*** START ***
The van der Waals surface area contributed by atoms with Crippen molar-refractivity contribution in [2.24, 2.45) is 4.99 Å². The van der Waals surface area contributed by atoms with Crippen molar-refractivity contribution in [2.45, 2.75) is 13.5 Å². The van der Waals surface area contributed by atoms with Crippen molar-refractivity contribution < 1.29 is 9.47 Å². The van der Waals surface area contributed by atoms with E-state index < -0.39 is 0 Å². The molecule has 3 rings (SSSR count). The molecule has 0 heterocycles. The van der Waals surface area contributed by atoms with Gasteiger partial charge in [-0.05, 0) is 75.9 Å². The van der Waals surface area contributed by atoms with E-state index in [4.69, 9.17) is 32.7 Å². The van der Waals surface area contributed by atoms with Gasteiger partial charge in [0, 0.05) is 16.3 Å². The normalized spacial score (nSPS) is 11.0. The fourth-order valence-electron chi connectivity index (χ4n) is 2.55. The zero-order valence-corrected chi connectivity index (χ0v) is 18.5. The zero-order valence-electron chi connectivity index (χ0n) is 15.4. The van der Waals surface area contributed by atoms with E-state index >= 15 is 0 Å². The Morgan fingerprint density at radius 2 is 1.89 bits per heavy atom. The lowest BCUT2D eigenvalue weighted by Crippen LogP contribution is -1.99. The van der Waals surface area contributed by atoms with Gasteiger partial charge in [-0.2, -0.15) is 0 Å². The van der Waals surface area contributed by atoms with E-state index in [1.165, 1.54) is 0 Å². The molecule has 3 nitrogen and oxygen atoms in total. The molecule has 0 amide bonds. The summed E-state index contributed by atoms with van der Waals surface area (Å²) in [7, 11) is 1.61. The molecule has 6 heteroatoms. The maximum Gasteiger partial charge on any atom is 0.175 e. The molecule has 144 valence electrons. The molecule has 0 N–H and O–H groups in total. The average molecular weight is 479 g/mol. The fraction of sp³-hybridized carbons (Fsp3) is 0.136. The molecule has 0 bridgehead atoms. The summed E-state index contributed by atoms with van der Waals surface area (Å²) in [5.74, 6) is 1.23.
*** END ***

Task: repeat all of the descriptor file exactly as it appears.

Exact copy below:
The van der Waals surface area contributed by atoms with Crippen molar-refractivity contribution in [2.24, 2.45) is 4.99 Å². The van der Waals surface area contributed by atoms with Crippen molar-refractivity contribution in [2.45, 2.75) is 13.5 Å². The van der Waals surface area contributed by atoms with Crippen molar-refractivity contribution < 1.29 is 9.47 Å². The van der Waals surface area contributed by atoms with E-state index < -0.39 is 0 Å². The molecule has 3 rings (SSSR count). The molecule has 0 heterocycles. The van der Waals surface area contributed by atoms with Gasteiger partial charge in [-0.05, 0) is 75.9 Å². The van der Waals surface area contributed by atoms with E-state index in [4.69, 9.17) is 32.7 Å². The van der Waals surface area contributed by atoms with Gasteiger partial charge in [0, 0.05) is 16.3 Å². The normalized spacial score (nSPS) is 11.0. The fourth-order valence-electron chi connectivity index (χ4n) is 2.55. The zero-order valence-corrected chi connectivity index (χ0v) is 18.5. The zero-order valence-electron chi connectivity index (χ0n) is 15.4. The van der Waals surface area contributed by atoms with E-state index >= 15 is 0 Å². The Morgan fingerprint density at radius 2 is 1.89 bits per heavy atom. The lowest BCUT2D eigenvalue weighted by Crippen LogP contribution is -1.99. The van der Waals surface area contributed by atoms with Gasteiger partial charge in [-0.2, -0.15) is 0 Å². The van der Waals surface area contributed by atoms with E-state index in [1.165, 1.54) is 0 Å². The molecule has 3 nitrogen and oxygen atoms in total. The molecule has 0 amide bonds. The summed E-state index contributed by atoms with van der Waals surface area (Å²) in [7, 11) is 1.61. The molecule has 6 heteroatoms. The maximum Gasteiger partial charge on any atom is 0.175 e. The molecule has 144 valence electrons. The molecule has 0 N–H and O–H groups in total. The average molecular weight is 479 g/mol. The fraction of sp³-hybridized carbons (Fsp3) is 0.136. The molecule has 0 bridgehead atoms. The summed E-state index contributed by atoms with van der Waals surface area (Å²) in [5.74, 6) is 1.23.